1. If there are 5 or more together, they can unlock
  2. If there  are exactly 4 of them, then if there are even number of them from the first half ( p1 to p4 ) then they should be able to unlock the secret.
  3. Should not be able to unlock in all other cases.

Observe that this gives rise to non-linear partitioning surface.

There are many different generic solution  to this kind of problem. Will talk about it sometime later 🙂

Circles and Tangents

November 23, 2010

Recently I came across a very nice puzzle related to geometry.

Problem : Take any three non-intersecting circles of distinct radii. Common tangents of any two will intersect at a point. Prove that the three intersection points due to three pairs of tangents are co-linear.

Solution : Ramprasad and I came up with a proof but we believe that there should be much simple and elegant proof. If you can throw any light, please comment. Here is the proof.

Let the center of circles A, B and C be denoted by C_A, C_B,C_C. Also the intersection points be denoted by X_{AB}, X_{BC}, X_{AC} and radii are r_A,r_B,r_C.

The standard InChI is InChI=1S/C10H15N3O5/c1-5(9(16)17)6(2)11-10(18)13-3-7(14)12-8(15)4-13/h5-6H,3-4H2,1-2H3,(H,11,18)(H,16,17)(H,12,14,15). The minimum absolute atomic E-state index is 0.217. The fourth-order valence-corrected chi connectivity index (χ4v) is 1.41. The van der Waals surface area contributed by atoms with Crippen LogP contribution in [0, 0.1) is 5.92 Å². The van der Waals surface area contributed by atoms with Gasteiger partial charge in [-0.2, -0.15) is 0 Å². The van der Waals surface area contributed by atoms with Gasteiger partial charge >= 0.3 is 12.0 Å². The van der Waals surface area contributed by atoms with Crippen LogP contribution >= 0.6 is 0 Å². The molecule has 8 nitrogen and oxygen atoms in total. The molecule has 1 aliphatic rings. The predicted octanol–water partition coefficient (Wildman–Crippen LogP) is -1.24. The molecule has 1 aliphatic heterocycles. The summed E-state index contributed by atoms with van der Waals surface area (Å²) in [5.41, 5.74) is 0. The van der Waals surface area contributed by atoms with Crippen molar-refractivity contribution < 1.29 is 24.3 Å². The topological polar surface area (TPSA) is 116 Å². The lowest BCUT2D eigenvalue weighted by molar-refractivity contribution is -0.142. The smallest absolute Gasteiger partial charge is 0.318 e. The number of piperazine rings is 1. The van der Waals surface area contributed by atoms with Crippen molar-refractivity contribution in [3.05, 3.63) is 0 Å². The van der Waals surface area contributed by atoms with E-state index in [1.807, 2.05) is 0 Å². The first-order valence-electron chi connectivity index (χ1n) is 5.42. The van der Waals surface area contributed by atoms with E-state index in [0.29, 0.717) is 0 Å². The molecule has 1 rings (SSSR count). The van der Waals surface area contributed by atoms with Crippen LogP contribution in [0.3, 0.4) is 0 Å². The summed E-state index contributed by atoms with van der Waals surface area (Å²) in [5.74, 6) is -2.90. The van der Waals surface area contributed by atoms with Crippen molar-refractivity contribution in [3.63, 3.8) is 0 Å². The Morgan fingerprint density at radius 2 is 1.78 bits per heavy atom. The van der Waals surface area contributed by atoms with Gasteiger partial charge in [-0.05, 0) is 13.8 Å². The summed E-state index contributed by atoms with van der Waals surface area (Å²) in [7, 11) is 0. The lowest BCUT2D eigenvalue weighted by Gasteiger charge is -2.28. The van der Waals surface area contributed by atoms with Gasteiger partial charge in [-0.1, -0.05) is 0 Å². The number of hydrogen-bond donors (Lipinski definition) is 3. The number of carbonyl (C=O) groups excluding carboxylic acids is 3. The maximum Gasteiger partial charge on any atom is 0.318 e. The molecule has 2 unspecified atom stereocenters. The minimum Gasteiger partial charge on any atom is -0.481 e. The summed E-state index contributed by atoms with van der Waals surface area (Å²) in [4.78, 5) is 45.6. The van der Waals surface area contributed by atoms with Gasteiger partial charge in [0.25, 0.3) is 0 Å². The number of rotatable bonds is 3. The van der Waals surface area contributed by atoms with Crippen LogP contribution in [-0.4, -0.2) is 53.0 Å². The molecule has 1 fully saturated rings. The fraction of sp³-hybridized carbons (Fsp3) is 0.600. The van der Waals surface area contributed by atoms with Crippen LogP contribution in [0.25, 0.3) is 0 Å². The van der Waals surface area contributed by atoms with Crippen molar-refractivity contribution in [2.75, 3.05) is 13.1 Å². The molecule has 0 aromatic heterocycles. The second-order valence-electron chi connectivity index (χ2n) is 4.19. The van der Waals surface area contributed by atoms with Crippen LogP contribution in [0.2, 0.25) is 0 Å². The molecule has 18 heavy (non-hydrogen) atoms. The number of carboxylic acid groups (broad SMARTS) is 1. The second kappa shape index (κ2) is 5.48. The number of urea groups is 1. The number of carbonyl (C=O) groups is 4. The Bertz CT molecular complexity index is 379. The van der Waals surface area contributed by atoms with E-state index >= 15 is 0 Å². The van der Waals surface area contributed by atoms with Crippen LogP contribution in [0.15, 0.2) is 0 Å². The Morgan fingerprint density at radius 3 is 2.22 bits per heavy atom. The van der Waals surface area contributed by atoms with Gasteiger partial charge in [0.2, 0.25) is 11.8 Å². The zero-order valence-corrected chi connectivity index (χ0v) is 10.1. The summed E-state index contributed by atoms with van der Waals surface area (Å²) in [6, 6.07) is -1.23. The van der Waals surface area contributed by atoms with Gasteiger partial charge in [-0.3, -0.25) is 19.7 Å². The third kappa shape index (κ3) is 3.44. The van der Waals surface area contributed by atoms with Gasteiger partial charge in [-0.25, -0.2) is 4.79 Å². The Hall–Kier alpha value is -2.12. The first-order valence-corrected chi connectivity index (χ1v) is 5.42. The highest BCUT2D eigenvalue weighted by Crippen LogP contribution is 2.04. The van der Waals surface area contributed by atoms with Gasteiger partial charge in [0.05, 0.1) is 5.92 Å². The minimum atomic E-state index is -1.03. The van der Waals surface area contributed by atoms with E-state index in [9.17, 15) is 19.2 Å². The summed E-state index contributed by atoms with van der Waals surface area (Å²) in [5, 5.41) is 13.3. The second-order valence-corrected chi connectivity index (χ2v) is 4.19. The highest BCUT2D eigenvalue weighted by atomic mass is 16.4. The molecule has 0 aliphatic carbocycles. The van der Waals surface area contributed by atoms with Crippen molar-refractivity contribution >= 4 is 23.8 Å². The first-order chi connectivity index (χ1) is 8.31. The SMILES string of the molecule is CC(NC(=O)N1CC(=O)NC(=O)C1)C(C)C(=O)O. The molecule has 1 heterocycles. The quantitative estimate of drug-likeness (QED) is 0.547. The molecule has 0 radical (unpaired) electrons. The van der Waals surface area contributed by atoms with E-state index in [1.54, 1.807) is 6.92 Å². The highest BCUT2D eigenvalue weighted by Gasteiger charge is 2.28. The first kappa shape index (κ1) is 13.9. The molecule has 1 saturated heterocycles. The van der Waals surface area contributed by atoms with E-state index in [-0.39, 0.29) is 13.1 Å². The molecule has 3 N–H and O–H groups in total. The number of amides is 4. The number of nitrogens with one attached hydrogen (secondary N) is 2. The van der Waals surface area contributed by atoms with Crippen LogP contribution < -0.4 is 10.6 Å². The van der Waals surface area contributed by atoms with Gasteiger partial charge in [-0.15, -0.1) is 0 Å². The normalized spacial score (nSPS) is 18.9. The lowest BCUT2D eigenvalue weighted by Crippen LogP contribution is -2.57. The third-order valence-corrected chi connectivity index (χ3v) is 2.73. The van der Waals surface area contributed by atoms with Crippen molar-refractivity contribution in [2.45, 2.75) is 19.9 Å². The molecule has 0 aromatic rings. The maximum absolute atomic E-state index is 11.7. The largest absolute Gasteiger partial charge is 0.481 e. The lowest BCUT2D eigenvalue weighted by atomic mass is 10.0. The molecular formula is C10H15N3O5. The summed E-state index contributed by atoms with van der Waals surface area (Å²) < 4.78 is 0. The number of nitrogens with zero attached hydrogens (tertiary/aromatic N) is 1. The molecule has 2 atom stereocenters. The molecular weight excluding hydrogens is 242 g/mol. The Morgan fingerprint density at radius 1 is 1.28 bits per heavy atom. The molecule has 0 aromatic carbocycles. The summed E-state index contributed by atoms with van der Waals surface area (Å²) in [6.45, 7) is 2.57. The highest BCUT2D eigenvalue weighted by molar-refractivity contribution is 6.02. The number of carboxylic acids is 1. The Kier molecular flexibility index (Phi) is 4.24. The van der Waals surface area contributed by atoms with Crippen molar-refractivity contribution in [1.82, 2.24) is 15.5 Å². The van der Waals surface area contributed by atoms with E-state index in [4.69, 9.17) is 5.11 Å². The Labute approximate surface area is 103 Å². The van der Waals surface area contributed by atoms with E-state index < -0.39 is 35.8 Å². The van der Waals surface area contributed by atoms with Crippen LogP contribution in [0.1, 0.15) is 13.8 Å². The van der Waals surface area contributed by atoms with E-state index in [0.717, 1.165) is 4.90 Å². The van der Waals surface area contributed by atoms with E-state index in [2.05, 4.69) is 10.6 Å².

Given any two circles, say A and B. Following relation holds due to congruence of the triangles formed.

\frac{X_{AB}C_{A}}{X_{AB}C_B} = \frac { r_A} { r_B}. Now, X_{AB}C_{A} = X_{AB}C_B + C_B C_A

Simplifying, we will get X_{AB}C_A = \frac{r_A}{r_A-r_B}C_AC_B. Thus, we have got how far a point will be given the radii of two circles and the distance between their centers. Let \alpha_{AB} = \frac{r_A}{r_A-r_B}C_AC_B.

Now, Let C_A be the origin and with respect to that the vectors of C_B,C_C be denoted as v_B,v_C.

So, vector v_{XAB} for X_{AB} will be \alpha_{AB}v_B.

Similarly, v_{XAC} = \alpha_{AC}v_C and v_{XBC} = \alpha_{BC}(v_C-v_B) + v_B = ( 1 - \alpha_{BC})v_B + \alpha_{BC}v_C

For three points to be collinear, following must hold for some \lambda.

v_{XBC} = \lambda v_{XAB} + ( 1 - \lambda ) v_{XAC}

Therefore, we must prove that for some \lambda

( 1 - \alpha_{BC})v_B + \alpha_{BC}v_C = \lambda \alpha_{AB}v_B + ( 1 - \lambda) \alpha_{AC}v_C
Simplifying,

\lambda=\frac{ 1- \alpha_{BC} }{ \alpha_{AB} } and \lambda = 1 - \frac{\alpha_{BC} }{\alpha_{AC} }

 

You can verify that it is indeed the case that

\frac{ 1- \alpha_{BC} }{ \alpha_{AB} } = 1 - \frac{\alpha_{BC} }{\alpha_{AC} }

 

Very ugly math, and with very high probability I must have made a typo in the calculation. Please try it yourself and convince that the property holds. I am looking for a better proof!

Logic and games -2

November 20, 2010

Well,

In the earlier post I mentioned about using games as a mean to prove/disprove expressibility of FO ( First Order Logic ).